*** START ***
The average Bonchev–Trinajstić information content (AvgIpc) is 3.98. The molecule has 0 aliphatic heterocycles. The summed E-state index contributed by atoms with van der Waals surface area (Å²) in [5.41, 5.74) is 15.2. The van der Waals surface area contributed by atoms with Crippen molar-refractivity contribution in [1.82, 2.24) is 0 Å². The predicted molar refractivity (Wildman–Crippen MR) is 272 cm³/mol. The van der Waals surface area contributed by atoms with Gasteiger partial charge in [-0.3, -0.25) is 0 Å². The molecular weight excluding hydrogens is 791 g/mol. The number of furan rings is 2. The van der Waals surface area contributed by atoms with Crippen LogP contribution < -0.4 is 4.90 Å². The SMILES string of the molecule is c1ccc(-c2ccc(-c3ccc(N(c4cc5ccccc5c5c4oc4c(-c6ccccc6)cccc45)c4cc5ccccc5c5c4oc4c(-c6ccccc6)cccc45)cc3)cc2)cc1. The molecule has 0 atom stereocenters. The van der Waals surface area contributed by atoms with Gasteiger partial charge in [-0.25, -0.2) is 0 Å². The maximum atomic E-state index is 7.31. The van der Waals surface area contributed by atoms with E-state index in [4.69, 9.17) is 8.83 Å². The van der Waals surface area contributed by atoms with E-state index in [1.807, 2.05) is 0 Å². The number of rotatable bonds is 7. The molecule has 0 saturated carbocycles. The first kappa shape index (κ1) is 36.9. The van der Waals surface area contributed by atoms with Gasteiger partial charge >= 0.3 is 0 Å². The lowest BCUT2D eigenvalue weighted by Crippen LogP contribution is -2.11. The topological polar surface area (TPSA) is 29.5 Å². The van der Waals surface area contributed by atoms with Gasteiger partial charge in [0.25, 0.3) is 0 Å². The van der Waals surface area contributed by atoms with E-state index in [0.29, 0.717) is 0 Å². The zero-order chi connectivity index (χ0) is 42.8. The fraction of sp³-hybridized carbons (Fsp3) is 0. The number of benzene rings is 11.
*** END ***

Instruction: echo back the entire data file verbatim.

The average Bonchev–Trinajstić information content (AvgIpc) is 3.98. The molecule has 0 aliphatic heterocycles. The summed E-state index contributed by atoms with van der Waals surface area (Å²) in [5.41, 5.74) is 15.2. The van der Waals surface area contributed by atoms with Crippen molar-refractivity contribution in [1.82, 2.24) is 0 Å². The predicted molar refractivity (Wildman–Crippen MR) is 272 cm³/mol. The van der Waals surface area contributed by atoms with Gasteiger partial charge in [-0.3, -0.25) is 0 Å². The molecular weight excluding hydrogens is 791 g/mol. The number of furan rings is 2. The van der Waals surface area contributed by atoms with Crippen LogP contribution < -0.4 is 4.90 Å². The SMILES string of the molecule is c1ccc(-c2ccc(-c3ccc(N(c4cc5ccccc5c5c4oc4c(-c6ccccc6)cccc45)c4cc5ccccc5c5c4oc4c(-c6ccccc6)cccc45)cc3)cc2)cc1. The molecule has 0 atom stereocenters. The van der Waals surface area contributed by atoms with Gasteiger partial charge in [-0.25, -0.2) is 0 Å². The maximum atomic E-state index is 7.31. The van der Waals surface area contributed by atoms with E-state index in [4.69, 9.17) is 8.83 Å². The van der Waals surface area contributed by atoms with E-state index in [1.807, 2.05) is 0 Å². The number of rotatable bonds is 7. The molecule has 0 saturated carbocycles. The first kappa shape index (κ1) is 36.9. The van der Waals surface area contributed by atoms with Gasteiger partial charge >= 0.3 is 0 Å². The lowest BCUT2D eigenvalue weighted by Crippen LogP contribution is -2.11. The topological polar surface area (TPSA) is 29.5 Å². The van der Waals surface area contributed by atoms with Gasteiger partial charge in [0.25, 0.3) is 0 Å². The van der Waals surface area contributed by atoms with E-state index in [0.29, 0.717) is 0 Å². The zero-order chi connectivity index (χ0) is 42.8. The fraction of sp³-hybridized carbons (Fsp3) is 0. The number of benzene rings is 11.